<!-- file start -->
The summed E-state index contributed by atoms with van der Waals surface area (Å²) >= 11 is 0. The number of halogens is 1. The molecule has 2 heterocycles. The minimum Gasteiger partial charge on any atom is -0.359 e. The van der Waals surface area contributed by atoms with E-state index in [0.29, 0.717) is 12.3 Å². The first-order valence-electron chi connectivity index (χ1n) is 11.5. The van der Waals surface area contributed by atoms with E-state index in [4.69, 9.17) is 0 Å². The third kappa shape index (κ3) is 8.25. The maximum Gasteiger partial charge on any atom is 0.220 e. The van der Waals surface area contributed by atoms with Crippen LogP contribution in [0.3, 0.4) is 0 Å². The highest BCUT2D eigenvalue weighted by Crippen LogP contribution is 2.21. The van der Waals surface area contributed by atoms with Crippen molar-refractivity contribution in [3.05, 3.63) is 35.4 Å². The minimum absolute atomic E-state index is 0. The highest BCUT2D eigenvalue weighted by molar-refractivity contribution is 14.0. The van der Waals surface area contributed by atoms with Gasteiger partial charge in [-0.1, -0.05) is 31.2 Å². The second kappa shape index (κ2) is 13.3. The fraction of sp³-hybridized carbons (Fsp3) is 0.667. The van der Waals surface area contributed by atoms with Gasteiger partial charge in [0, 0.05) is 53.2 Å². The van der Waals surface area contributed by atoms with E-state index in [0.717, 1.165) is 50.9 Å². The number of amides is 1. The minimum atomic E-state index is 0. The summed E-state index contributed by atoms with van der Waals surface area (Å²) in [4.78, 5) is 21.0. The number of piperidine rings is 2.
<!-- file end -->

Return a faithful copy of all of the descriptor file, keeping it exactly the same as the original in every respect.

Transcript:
The summed E-state index contributed by atoms with van der Waals surface area (Å²) >= 11 is 0. The number of halogens is 1. The molecule has 2 heterocycles. The minimum Gasteiger partial charge on any atom is -0.359 e. The van der Waals surface area contributed by atoms with E-state index in [0.29, 0.717) is 12.3 Å². The first-order valence-electron chi connectivity index (χ1n) is 11.5. The van der Waals surface area contributed by atoms with E-state index in [4.69, 9.17) is 0 Å². The third kappa shape index (κ3) is 8.25. The maximum Gasteiger partial charge on any atom is 0.220 e. The van der Waals surface area contributed by atoms with Crippen LogP contribution in [0.3, 0.4) is 0 Å². The highest BCUT2D eigenvalue weighted by Crippen LogP contribution is 2.21. The van der Waals surface area contributed by atoms with Crippen molar-refractivity contribution in [3.05, 3.63) is 35.4 Å². The minimum absolute atomic E-state index is 0. The highest BCUT2D eigenvalue weighted by molar-refractivity contribution is 14.0. The van der Waals surface area contributed by atoms with Gasteiger partial charge in [-0.1, -0.05) is 31.2 Å². The second kappa shape index (κ2) is 13.3. The fraction of sp³-hybridized carbons (Fsp3) is 0.667. The van der Waals surface area contributed by atoms with Gasteiger partial charge in [0, 0.05) is 53.2 Å². The van der Waals surface area contributed by atoms with E-state index in [0.717, 1.165) is 50.9 Å². The number of amides is 1. The minimum atomic E-state index is 0. The summed E-state index contributed by atoms with van der Waals surface area (Å²) in [4.78, 5) is 21.0. The number of piperidine rings is 2.